You’ve decided to breed your dog and the due date is fast approaching. If all goes well, the pregnancy and labor will progress as normal and you’ll be staring in wonder at a bunch of new puppies happily nursing from mama. However not every labor progresses smoothly so we’ve compiled a list of things to look out for.

Once you suspect your dog is pregnant, take her in to the vet. It’s important to know the due date and how many pups to expect. A typical canine pregnancy lasts for 63 days but some variation is normal. It’s recommended to call your vet if your pet is pregnant for longer than 63 days, just to be safe.

There are a few problems that may arise during labor, the most common being dystocia, or failure to progress. There are several complications that may cause this:

  • The shape and size of the pelvic canal. If the pelvis is narrow, either due to breed conformation or because of a previously fractured pelvis, delivering puppies may be difficult. This is especially true if the dog has a large head relative to the size of the pelvis.
  • The Breed. Breeds predisposed to dystocia include British bulldogs, French bulldogs and boxers.
  • Uterine inertia can also cause dystocia. Uterine inertia occurs when the uterus is no longer able to contract and push the puppies through the vaginal canal. It can occur at any stage of labor and may be associated with uterine exhaustion.
  • The size of the pups. If the puppy is too large, it will not fit in the birth canal. This can be common when there is only a single puppy in the litter.
  • Puppies’ position. Puppies are normally born either head first or rear legs first. If the puppy is sideways or bottom first, they become stuck.
  • Developmental defects that result in enlargement of certain body parts can make birth difficult.
  • Death of the puppy in utero can result in abnormal positioning and can affect uterine contractions.

early-contractions-labor-dogsBe sure to call the vet if:

  • Your dog has been pregnant for over 63 days.
  • Stage I labor has gone on for 24 hours without producing a pup.
    • Stage I normally lasts 6 to 12 hours – the dog will exhibit nesting behavior and her temperature will drop.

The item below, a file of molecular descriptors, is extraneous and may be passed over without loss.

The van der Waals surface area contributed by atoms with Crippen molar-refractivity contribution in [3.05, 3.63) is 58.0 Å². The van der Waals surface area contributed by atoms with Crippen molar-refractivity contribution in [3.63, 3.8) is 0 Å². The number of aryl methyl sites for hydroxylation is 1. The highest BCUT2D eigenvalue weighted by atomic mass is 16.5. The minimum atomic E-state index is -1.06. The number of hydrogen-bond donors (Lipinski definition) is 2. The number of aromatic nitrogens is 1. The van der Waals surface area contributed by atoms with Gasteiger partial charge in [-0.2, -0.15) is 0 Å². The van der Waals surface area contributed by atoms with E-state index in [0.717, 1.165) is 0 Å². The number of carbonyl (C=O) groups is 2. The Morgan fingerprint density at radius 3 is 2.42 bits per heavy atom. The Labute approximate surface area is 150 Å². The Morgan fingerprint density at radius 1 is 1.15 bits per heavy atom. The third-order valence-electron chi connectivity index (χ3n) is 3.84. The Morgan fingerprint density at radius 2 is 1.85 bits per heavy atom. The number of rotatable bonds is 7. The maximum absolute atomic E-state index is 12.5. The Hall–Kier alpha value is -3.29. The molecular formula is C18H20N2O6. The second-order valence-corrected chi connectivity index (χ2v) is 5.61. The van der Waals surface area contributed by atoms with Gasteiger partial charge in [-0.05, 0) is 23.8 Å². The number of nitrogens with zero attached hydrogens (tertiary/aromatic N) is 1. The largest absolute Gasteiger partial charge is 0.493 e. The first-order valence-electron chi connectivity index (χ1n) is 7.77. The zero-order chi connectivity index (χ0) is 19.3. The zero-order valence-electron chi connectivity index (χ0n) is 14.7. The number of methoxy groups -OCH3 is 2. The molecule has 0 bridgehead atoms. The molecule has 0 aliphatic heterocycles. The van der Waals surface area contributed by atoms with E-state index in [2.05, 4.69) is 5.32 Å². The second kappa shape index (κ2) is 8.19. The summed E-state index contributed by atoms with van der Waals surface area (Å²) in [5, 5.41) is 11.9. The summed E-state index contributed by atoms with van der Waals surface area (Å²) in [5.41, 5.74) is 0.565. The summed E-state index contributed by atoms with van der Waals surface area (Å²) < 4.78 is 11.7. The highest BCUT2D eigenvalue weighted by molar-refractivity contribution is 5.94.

• Steady strong contractions have continued for over half an hour without producing a pup.
  • Prolonged resting phase continues over 4 hours when there are more pups to be delivered.
  • There is a foul smelling or bloody vaginal discharge.
  • The mother-to-be has excessive vomiting or is extremely lethargic.

Your vet will perform an examination to determine whether there are problems with the pregnant dog’s birth canal. If it seems the pups should be able to fit through, the vet may take some imaging to determine the size and shape of the pups.

  • If uterine inertia is suspected, medication can be administered to stimulate contractions of the uterus.
  • After prolonged labor, the mother may have low blood sugar or low blood calcium. In this case, your veterinarian will give calcium and dextrose injections which can help strengthen uterine contractions.
  • If easy passage is not possible, or if medical treatment is not effective, your veterinarian will deliver the pups by Caesarean section.

The failure of labor progression is hard to prevent. Make sure you feed your pregnant dog a proper diet. Speak to your veterinarian for recommendations. Also be sure to educate yourself about the process of canine labor and look for warning signs or red flags and take prompt action. Call your veterinarian with concerns or bring the pregnant animal in if the symptoms are serious.

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